Oz joins global push to enshrine U=U on HIV

4 minute read

Australia has been out in front of efforts to spread the word that undetectable means untransmissible. 

Australia has become the fourth nation to sign a global declaration that undetectable HIV is untransmissible HIV, almost four years after the “U=U” policy was cemented in our national HIV prevention guidelines.  

The movement to spread awareness of U=U began in 2016 with the Prevention Access Campaign in the US, and now spans over 100 countries. In Australia, peak bodies ASHM, NAPWHA (National Association of People with HIV Australia) and Health Equity Matters have led the advocacy.  

Monash Associate Professor Jason Ong, a physician at the Melbourne Sexual Health Centre at the Alfred and an ASHM board member, said U=U was a big win for patients.  

“Once they’re undetectable they’re no longer at risk for many of the illnesses that killed people in the past,” he told TMR.  

“And they can also now have productive, healthy relationships without the fear of passing on the virus to their sexual partners as well.” 

Professor Ong said while U=U thinking had been the norm for years in practice and training for sexual health specialists in Australia, it was not yet universally accepted among clinicians in general.  

“It feels like this kind of announcement is a little bit delayed,” he told TMR. “For the specialist services for HIV, it’s definitely been around for many years.  

“The way it’s impacted us is that we now can rapidly get people on to treatment. In the past we’ve been restricted by the CD4 count needing to drop down to a certain level before we started treatment.  

“But knowing that U=U, it means there’s a big push to get people immediately on treatment.  

“It also gives us as clinicians a positive message. It’s not great to be diagnosed with HIV, but at least we can follow that up very quickly by saying that we can control your virus and once it’s under control, you’re no longer infectious.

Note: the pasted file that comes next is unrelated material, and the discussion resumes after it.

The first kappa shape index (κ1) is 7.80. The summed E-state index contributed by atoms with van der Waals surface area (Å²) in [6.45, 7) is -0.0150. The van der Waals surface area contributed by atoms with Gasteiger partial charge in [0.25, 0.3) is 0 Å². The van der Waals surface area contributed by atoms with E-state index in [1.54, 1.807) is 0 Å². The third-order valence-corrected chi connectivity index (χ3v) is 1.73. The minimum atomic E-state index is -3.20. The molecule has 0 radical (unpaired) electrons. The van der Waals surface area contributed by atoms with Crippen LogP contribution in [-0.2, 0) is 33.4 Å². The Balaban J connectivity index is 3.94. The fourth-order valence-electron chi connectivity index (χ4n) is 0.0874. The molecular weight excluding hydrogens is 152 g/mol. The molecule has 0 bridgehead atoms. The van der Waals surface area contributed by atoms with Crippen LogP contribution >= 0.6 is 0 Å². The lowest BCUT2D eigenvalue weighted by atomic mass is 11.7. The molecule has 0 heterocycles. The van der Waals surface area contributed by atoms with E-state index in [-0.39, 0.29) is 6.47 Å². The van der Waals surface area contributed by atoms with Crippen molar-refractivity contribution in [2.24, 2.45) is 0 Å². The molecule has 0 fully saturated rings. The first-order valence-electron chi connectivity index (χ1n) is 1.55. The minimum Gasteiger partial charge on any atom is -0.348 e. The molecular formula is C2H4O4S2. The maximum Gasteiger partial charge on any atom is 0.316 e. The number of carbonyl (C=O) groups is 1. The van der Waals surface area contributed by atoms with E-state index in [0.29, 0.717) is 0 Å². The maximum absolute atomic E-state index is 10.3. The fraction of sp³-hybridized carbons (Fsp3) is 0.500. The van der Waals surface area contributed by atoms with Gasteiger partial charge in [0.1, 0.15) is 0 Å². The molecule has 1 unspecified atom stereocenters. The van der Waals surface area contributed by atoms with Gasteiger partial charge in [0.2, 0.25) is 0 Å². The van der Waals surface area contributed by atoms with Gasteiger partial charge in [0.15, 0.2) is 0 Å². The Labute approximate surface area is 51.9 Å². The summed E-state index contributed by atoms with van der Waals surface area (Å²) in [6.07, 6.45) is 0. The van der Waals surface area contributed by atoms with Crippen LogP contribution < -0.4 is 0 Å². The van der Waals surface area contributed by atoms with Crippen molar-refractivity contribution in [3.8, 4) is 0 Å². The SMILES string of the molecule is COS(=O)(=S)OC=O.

“We can see the weight falling off people’s shoulders, knowing they don’t need to fear passing on the virus to other people. So it’s had a significant clinical impact.” 

ASHM did a survey last year of around 400 GPs, a quarter of whom were either “neutral” or “disagreed” with U=U. What lay behind those attitudes – lack of knowledge, stigma, conservatism – is something ASHM is investigating with qualitative studies.  

“Despite the strong scientific evidence, there are still some healthcare providers who may not fully understand the science yet,” Professor Ong said. “There’s still a bit of work to be done. 

“It’s positive that with the recent budget the government is heavily investing in an HIV response, which is great. And part of that money is going to educating GPs a bit more.” 

The accepted threshold for “undetectable” is a viral load of less than 200 copies per millilitre.  

The declaration includes nine undertakings to help integrate U=U:  

  1. To develop national strategies for sustainable and effective national U=U programs that are informed by the communities and individuals most impacted. 
  1. To integrate U=U science into HIV guidelines and official communications. 
  1. To implement policies to address inequities, decrease barriers, and increase access to treatment, care, and diagnostics. 
  1. To include U=U as a mandatory component of existing HIV prevention, care, and treatment research, services, policies, and programs. 
  1. To use U=U in health education and promotion efforts to generate demand and increase utilisation of testing, prevention, care, and related services. 
  1. To conduct U=U awareness campaigns for key populations and the general public to decrease stigma. 
  1. To improve access to and uptake of HIV treatment and viral load testing to ensure equitable access to the benefits of U=U. 
  1. To recognise U=U as a primary HIV prevention method and/or adopt combination prevention strategies that prioritise prompt diagnosis, linkage to care, and treatment adherence support for people living with HIV. 
  1. To train, support, and require the HIV prevention and care workforce, including clinicians, peers, and other support professionals to deliver accurate and concise U=U messages during service delivery. 

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